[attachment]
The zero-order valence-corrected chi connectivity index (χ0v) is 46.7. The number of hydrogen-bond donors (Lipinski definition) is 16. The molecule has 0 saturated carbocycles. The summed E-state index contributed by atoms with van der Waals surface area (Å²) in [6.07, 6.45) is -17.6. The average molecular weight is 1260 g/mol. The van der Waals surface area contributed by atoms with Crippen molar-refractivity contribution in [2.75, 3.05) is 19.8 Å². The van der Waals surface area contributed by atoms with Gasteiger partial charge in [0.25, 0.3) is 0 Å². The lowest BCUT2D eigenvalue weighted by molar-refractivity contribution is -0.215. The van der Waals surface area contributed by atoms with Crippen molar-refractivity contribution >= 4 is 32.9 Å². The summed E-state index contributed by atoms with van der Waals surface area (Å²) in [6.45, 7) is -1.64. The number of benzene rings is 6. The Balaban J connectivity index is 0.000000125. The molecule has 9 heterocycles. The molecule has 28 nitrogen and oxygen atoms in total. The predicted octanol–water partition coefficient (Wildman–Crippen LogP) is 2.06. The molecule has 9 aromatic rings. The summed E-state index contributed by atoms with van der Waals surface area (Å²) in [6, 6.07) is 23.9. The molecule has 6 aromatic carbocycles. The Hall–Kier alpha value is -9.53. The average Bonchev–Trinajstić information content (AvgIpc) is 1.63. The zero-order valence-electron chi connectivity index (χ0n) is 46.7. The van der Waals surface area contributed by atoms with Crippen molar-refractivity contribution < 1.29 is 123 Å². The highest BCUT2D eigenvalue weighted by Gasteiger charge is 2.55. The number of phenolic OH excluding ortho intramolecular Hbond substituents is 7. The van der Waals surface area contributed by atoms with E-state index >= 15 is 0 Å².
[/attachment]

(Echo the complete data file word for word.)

The zero-order valence-corrected chi connectivity index (χ0v) is 46.7. The number of hydrogen-bond donors (Lipinski definition) is 16. The molecule has 0 saturated carbocycles. The summed E-state index contributed by atoms with van der Waals surface area (Å²) in [6.07, 6.45) is -17.6. The average molecular weight is 1260 g/mol. The van der Waals surface area contributed by atoms with Crippen molar-refractivity contribution in [2.75, 3.05) is 19.8 Å². The van der Waals surface area contributed by atoms with Gasteiger partial charge in [0.25, 0.3) is 0 Å². The lowest BCUT2D eigenvalue weighted by molar-refractivity contribution is -0.215. The van der Waals surface area contributed by atoms with Crippen molar-refractivity contribution >= 4 is 32.9 Å². The summed E-state index contributed by atoms with van der Waals surface area (Å²) in [6.45, 7) is -1.64. The number of benzene rings is 6. The Balaban J connectivity index is 0.000000125. The molecule has 9 heterocycles. The molecule has 28 nitrogen and oxygen atoms in total. The predicted octanol–water partition coefficient (Wildman–Crippen LogP) is 2.06. The molecule has 9 aromatic rings. The summed E-state index contributed by atoms with van der Waals surface area (Å²) in [6, 6.07) is 23.9. The molecule has 6 aromatic carbocycles. The Hall–Kier alpha value is -9.53. The average Bonchev–Trinajstić information content (AvgIpc) is 1.63. The zero-order valence-electron chi connectivity index (χ0n) is 46.7. The van der Waals surface area contributed by atoms with Crippen molar-refractivity contribution < 1.29 is 123 Å². The highest BCUT2D eigenvalue weighted by Gasteiger charge is 2.55. The number of phenolic OH excluding ortho intramolecular Hbond substituents is 7. The van der Waals surface area contributed by atoms with E-state index >= 15 is 0 Å².